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AIBU about old friend

(5 Posts)
BrookeDavis Tue 15-Jan-13 21:25:47

I have a friend who I've known for about 10 years. We used to live near each other and go out a couple of days a week, go off on weekend jollys. sometimes in a group, sometimes just the two of us. At the time we were both single footloose and fancy free It was lots of fun.

Fast forward a few years, and i've moved away, have a partner, a young child, a large mortgage and I work full time. I'm exhausted pretty much permanently. and skint.

Friend still lives in same place, still single and still goes off on jaunts whenever she likes to many of the places I used to go with her.

I can't swan off whenever I feel like it, and to be honest I want to spend as much time with my family (particularly DD) as possible during my miniscual amount of spare time.

My friend always seems so disappointed that we're not how we used to be and I find being around her hard work because of it. She's really not interested in what my life is now (though I know she wants to 'settle down' have kids etc).

I have other friends who are single and childless and I don't feel the same about them - the friendship counts regardless of where we are and what we're doing so I don't think it's totally me.

But, here is the AIBU bit. What is bugging me is when I do make plans with other friends, she always wants to come along and it winds me up. I don't see my friends that often and I don't always want a crowd around when you've got a lot of catching up to do.

Am I being a bitch? Should I make more of an effort? Have I just forgotten what it's like to be single. Ultimately am I a mum bore who has forgotten who I am?

PomBearWithAnOFRS Tue 15-Jan-13 21:36:29

Just don't tell her about the plans if you don't want her to come. People grow up and grow apart and things change.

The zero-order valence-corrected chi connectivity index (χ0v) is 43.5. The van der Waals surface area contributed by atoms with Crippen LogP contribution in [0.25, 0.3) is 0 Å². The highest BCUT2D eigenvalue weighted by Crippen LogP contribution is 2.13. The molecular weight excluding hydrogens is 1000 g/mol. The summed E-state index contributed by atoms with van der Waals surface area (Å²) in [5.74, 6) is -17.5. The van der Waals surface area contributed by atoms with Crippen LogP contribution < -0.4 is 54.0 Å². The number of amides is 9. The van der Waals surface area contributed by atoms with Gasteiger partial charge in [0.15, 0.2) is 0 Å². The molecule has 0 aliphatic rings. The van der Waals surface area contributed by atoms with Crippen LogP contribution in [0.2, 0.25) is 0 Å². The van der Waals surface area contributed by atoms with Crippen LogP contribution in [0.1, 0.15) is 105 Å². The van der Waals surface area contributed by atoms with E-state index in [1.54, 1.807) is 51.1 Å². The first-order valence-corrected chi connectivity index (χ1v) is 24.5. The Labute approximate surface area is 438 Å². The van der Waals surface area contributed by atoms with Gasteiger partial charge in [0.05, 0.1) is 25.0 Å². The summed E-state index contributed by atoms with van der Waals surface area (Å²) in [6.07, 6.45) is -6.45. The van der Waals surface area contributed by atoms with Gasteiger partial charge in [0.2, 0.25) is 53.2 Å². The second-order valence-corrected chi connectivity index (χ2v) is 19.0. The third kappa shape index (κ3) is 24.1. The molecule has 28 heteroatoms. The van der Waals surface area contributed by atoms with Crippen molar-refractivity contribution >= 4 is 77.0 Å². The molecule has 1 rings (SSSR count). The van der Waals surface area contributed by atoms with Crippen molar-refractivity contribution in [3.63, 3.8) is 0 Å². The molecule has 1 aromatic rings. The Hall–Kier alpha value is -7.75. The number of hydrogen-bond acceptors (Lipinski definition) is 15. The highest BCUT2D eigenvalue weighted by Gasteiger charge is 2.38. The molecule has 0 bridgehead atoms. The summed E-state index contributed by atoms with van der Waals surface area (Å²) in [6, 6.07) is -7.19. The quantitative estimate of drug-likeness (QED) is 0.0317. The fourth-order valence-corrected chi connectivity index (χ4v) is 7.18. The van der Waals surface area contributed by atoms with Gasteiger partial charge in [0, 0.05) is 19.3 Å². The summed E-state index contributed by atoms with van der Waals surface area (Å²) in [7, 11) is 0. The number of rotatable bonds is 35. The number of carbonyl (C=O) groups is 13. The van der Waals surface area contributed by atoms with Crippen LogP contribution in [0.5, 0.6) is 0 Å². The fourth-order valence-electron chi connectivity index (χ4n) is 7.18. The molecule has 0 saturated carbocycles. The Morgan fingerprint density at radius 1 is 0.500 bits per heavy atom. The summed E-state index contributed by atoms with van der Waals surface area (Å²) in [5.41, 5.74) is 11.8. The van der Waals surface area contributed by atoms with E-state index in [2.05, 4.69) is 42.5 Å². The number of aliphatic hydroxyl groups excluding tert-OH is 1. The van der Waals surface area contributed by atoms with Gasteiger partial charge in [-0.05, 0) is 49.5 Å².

My best friend all through senor school and our teenage years was all in all to me, and me to her - we lived in each others pockets and houses, both called both our parents Mam and Dad and GPs Nanna and Granda and suchlike, and would be equally at home in either house regardless of whether the other one was there or not.
Nowadays (we're early 40s) my no2 son and her DD are in the same class at school and we smile and say Hi in the playground if we happen to meet. We get each other a birthday card, but only because we met up again once the DCs were at school, and that's about it. We've never been to each others houses, and met each other's husbands maybe three times if that.
Wittering, but an example of how things change over time. You aren't being a bitch at all, you're just on a different path, and let's face it, if you do stuff with her because you pity her/feel sorry for her, it's not good friendship really... confused

OkayHazel Tue 15-Jan-13 21:37:44

Can we ask how old you are?

BrookeDavis Tue 15-Jan-13 21:48:00

I'm not sure I feel sorry for her, there are lots of good things about being single.

We're late 30s hazel, why does it sound a bit schoolground-ish?

hrrumph Tue 15-Jan-13 22:58:44

She just sounds really lonely to me. I guess it all depends on how much you like her/value the friendship. Sounds like you've moved on tbh.

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